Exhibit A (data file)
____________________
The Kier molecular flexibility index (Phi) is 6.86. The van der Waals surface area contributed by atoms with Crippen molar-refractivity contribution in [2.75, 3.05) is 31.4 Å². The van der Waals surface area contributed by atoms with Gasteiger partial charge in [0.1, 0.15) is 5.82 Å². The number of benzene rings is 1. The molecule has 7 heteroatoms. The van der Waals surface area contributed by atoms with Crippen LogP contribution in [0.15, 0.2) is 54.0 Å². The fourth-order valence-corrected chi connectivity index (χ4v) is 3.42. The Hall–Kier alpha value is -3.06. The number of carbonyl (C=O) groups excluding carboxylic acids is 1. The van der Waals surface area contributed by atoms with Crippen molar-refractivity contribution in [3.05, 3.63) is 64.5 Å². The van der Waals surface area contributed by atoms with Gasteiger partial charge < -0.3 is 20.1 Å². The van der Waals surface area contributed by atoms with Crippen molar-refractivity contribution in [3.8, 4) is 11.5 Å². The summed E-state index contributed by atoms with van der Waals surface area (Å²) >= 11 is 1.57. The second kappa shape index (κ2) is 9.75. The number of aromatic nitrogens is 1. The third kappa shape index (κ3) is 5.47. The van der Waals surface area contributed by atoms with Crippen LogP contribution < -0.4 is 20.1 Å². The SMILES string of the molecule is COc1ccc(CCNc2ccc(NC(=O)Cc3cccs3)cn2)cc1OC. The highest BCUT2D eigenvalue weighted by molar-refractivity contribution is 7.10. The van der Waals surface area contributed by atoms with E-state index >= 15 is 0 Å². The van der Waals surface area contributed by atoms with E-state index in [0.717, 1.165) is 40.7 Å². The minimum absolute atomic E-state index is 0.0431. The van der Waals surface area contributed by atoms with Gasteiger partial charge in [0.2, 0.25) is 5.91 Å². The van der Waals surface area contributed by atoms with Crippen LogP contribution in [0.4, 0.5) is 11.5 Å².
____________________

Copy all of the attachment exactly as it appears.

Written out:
The Kier molecular flexibility index (Phi) is 6.86. The van der Waals surface area contributed by atoms with Crippen molar-refractivity contribution in [2.75, 3.05) is 31.4 Å². The van der Waals surface area contributed by atoms with Gasteiger partial charge in [0.1, 0.15) is 5.82 Å². The number of benzene rings is 1. The molecule has 7 heteroatoms. The van der Waals surface area contributed by atoms with Crippen LogP contribution in [0.15, 0.2) is 54.0 Å². The fourth-order valence-corrected chi connectivity index (χ4v) is 3.42. The Hall–Kier alpha value is -3.06. The number of carbonyl (C=O) groups excluding carboxylic acids is 1. The van der Waals surface area contributed by atoms with Crippen molar-refractivity contribution in [3.05, 3.63) is 64.5 Å². The van der Waals surface area contributed by atoms with Gasteiger partial charge < -0.3 is 20.1 Å². The van der Waals surface area contributed by atoms with Crippen molar-refractivity contribution in [3.8, 4) is 11.5 Å². The summed E-state index contributed by atoms with van der Waals surface area (Å²) >= 11 is 1.57. The second kappa shape index (κ2) is 9.75. The number of aromatic nitrogens is 1. The third kappa shape index (κ3) is 5.47. The van der Waals surface area contributed by atoms with Crippen LogP contribution < -0.4 is 20.1 Å². The SMILES string of the molecule is COc1ccc(CCNc2ccc(NC(=O)Cc3cccs3)cn2)cc1OC. The highest BCUT2D eigenvalue weighted by molar-refractivity contribution is 7.10. The van der Waals surface area contributed by atoms with E-state index >= 15 is 0 Å². The van der Waals surface area contributed by atoms with E-state index in [0.717, 1.165) is 40.7 Å². The minimum absolute atomic E-state index is 0.0431. The van der Waals surface area contributed by atoms with Gasteiger partial charge in [0.2, 0.25) is 5.91 Å². The van der Waals surface area contributed by atoms with Crippen LogP contribution in [0.4, 0.5) is 11.5 Å².